The upper part of the respiratory system is made up of the nose and throat and structures associated with them. These include the sinuses (the air-filled cavities in the front of the skull) and the larynx, also known as the voice box. The upper respiratory system can be affected by a variety of disorders ranging from common complaints, such as nosebleeds, snoring, and laryngitis, to rare conditions such as cancers of the throat and larynx.
Disorders that affect the nose and the sinuses are covered first in this section. These conditions include nosebleeds, which are often a symptom of a minor injury but are sometimes due to a serious underlying disorder, and sinusitis, inflammation of the sinuses, which is usually caused by a viral infection such as the common cold.
Obstruction in the nasal passages may cause problems with sleep, and two such disorders, snoring and sleep apnoea, are covered here. Articles follow on common conditions that involve inflammation of the throat or larynx, such as pharyngitis, tonsillitis, and laryngitis. Finally, noncancerous growths in the larynx, known as vocal cord nodules, and cancers of the throat and larynx are discussed.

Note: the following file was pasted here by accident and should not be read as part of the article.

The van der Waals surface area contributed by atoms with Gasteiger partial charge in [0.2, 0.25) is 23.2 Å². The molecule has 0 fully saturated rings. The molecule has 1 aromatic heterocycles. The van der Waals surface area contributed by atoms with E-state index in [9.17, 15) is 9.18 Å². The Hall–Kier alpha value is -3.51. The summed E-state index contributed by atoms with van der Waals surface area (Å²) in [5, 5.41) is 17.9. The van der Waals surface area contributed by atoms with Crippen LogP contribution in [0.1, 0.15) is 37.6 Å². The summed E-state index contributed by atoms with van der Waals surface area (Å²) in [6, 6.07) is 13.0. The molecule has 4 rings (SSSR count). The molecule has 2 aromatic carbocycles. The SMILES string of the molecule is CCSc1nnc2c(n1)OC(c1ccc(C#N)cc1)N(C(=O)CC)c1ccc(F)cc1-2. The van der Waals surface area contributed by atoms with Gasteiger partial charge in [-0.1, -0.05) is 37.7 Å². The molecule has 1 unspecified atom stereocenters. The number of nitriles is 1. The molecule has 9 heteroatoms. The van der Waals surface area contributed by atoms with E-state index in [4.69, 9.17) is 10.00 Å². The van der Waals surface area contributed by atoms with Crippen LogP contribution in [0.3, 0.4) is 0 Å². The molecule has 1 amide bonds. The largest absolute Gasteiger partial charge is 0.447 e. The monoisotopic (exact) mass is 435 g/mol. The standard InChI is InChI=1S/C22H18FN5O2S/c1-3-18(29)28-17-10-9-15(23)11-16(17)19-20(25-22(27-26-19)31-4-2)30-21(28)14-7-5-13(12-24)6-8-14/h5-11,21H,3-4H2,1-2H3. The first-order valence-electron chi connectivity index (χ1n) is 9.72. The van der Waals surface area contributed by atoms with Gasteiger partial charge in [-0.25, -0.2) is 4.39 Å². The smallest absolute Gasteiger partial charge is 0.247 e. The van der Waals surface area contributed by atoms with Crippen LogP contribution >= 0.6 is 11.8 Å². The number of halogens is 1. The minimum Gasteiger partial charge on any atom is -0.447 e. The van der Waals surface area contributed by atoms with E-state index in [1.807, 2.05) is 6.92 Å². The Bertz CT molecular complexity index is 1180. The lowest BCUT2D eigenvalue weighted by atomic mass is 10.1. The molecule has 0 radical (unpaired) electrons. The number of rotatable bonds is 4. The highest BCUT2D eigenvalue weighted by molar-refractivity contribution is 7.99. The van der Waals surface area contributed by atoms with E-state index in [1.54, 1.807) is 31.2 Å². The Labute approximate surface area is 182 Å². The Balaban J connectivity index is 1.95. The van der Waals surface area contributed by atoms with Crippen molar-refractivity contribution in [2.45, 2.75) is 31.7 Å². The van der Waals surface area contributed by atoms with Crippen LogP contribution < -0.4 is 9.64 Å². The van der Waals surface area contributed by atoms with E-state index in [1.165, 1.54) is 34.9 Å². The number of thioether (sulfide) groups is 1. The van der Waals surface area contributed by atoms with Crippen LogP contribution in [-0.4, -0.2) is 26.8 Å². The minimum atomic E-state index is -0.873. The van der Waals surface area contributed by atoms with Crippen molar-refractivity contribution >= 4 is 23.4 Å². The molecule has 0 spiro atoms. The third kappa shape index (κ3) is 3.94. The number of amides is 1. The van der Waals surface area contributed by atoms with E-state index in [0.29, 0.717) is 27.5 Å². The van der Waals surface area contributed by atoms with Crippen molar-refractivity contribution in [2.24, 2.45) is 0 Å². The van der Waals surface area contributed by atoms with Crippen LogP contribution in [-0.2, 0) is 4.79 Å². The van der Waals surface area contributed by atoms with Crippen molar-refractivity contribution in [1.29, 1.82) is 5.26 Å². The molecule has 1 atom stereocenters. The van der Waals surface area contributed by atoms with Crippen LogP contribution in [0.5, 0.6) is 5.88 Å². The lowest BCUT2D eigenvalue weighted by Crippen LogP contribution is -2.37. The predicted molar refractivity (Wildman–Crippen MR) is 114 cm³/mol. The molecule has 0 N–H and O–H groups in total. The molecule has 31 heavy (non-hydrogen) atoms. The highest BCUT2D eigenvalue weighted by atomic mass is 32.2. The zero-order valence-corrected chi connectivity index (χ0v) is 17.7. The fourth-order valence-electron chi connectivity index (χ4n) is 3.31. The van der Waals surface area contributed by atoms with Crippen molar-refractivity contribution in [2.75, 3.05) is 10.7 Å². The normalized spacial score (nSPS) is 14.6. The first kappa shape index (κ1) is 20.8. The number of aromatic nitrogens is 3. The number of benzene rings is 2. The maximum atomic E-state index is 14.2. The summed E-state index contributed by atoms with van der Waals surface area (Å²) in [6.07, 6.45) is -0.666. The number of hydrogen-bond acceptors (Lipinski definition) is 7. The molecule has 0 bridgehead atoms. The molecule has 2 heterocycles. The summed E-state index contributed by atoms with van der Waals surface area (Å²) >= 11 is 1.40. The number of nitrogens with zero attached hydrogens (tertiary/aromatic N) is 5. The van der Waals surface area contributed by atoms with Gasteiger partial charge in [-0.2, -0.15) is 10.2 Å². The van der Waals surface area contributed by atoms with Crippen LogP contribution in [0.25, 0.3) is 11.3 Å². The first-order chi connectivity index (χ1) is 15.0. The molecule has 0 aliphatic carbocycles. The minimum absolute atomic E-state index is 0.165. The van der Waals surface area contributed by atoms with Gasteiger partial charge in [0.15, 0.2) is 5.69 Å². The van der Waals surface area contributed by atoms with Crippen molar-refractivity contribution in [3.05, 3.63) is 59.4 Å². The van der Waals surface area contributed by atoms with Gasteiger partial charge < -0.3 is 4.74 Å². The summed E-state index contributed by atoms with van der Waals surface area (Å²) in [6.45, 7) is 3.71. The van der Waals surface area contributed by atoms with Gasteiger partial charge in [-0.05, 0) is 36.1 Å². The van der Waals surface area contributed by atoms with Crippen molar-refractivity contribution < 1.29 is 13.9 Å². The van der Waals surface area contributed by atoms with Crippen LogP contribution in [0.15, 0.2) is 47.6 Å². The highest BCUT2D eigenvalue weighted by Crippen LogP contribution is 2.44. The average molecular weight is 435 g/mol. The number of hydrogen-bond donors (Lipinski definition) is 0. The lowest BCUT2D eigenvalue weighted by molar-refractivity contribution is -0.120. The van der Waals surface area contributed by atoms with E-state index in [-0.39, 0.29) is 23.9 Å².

Infections that affect the nose and the throat are described elsewhere (see Infections and infestations), as is allergic rhinitis, a common disorder of the nose. Disorders of the nose and throat that are common in children, such as enlarged adenoids, are covered in another section (see Infancy and childhood).
For further information on the structure and function of the nose and throat, see Steam Inhalation.
From the 2010 revision of the Complete Home Medical Guide © Dorling Kindersley Limited.
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